Negotiators working to help the Department of Education draft new regulations on state authorization, cash management, and adverse credit determinations for PLUS loans ended their meetings without reaching consensus after failing to find middle ground.
In the end, the Program Integrity and Improvement (PII) negotiated rulemaking committee agreed with draft rules on four of the six issues on its agenda, but could not compromise on two of the more divisive issues: state authorization for distance education and cash management rules on sponsored bank accounts.
No Happy Medium
As with prior meetings, there was considerable discussion at the final session held May 19-20 on both state authorization for distance education and the cash management rules for sponsored accounts, with little movement on either. The key sticking points on state authorization were ED's insistence that each state had to have an active process for approving an institution to provide distance education that took into account factors in addition to accreditation, history, physical presence, etc., and a provision requiring institutions to provide specific information on whether programs met licensing or certification requirements and collect affirmations from students that they understood possible limitations.
A small subcommittee, including NACUBO's representative, Joan Piscitello from Iowa State University, met for more than four hours on the final day to try to find a compromise on the cash management issues. The definition of sponsored accounts and the restrictions that would be imposed on them were the primary points of contention. (See this earlier article for more discussion of these issues.)
For sponsored accounts unrelated to credit balance disbursement processes, banking and institutional representatives were ready to accept requirements related to transparency, a clear duty to negotiate deals in the best interest of students, and providing information in a clear and neutral manner. They balked, however, at extending specific fee restrictions on such accounts and an ED proposal that would require institutions to specifically call out such accounts as a separate option as part of their credit balance disbursement process. Most representatives of third-party service providers and financial institutions were also opposed to a proposed requirement that, in addition to banning monthly service fees and a number of other account fees, would have required that students be provided two free out-of-network ATM withdrawals per month.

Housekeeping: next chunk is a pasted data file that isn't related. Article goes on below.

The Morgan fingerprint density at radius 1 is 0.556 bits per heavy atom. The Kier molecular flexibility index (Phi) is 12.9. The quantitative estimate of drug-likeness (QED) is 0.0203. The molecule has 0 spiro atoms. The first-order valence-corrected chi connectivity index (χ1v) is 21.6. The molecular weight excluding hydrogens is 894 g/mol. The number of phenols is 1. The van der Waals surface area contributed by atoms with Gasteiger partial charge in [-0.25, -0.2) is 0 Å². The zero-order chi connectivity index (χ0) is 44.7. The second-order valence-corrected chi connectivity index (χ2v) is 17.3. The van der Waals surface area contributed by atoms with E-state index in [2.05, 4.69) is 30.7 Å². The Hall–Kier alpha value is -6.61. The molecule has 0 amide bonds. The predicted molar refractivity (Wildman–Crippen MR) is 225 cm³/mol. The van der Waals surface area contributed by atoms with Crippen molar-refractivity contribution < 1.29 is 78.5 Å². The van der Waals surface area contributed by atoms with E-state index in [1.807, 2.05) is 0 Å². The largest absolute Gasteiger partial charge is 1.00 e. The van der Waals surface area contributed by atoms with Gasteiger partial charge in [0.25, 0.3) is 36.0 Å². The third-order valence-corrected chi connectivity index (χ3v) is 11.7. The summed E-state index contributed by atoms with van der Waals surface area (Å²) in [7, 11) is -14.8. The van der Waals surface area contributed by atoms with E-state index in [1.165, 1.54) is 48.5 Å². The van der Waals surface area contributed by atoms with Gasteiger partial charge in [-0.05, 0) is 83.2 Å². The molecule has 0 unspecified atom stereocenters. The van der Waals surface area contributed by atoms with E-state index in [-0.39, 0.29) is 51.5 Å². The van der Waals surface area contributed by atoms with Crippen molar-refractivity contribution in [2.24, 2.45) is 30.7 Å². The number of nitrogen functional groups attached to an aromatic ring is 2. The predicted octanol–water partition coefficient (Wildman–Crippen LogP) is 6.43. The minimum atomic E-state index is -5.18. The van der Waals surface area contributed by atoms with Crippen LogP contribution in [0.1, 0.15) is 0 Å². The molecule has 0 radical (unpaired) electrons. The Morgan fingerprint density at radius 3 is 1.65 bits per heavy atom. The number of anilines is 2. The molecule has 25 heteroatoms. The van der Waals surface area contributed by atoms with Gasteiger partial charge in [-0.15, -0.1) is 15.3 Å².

Compromise Reached on PLUS Loans
The fourth and final meeting of the PII committee was added to the schedule primarily to allow sufficient time to consider changes to ED's rules on the criteria it uses in making adverse credit determinations for Parent PLUS loans. Efforts to provide the committee with requested data had slowed progress on this issue in relation to the others on the agenda.
Several years ago, ED instituted more stringent standards for measuring creditworthiness of applicants for Parent PLUS loans and loan denials rose sharply. This caused an outcry, particularly from institutions serving large numbers of low-income and minority students such as historically black colleges and universities that saw the move as limiting access for students with few financing alternatives.
The group agreed to draft rules that compromised between institutional representatives arguing for more lenient standards and consumer representatives concerned about overborrowing. The draft rules would narrow the definition of an adverse credit history to debts with a combined balance greater the $2,085 (to be adjusted over time) that are 90 or more days delinquent, placed in collection, or charged off during the preceding two years. Further, the rules would allow parents to borrow despite an adverse credit history if they can document extenuating circumstances and complete PLUS loan counseling offered by ED.
Where Do Things Stand?
Under the protocols for the negotiated rulemaking process, consensus is defined as the absence of dissent. Although the group indicates its tentative consensus on each issue separately, in the end, all of the issues are considered together in determining whether there is consensus on the regulatory package. If the negotiated rulemaking committee reaches consensus, ED is bound to propose the rules as agreed. If not, ED is free to draft proposed rules on its own. The department usually honors compromises reached on issues where agreement was reached, but is not legally bound to do so.
The master calendar provisions in the Higher Education Act require final rules to be promulgated no later than November 1 in order to take effect the following July. This means that, as a practical matter, ED needs to issue a proposed rule for public comment probably no later than mid to late July.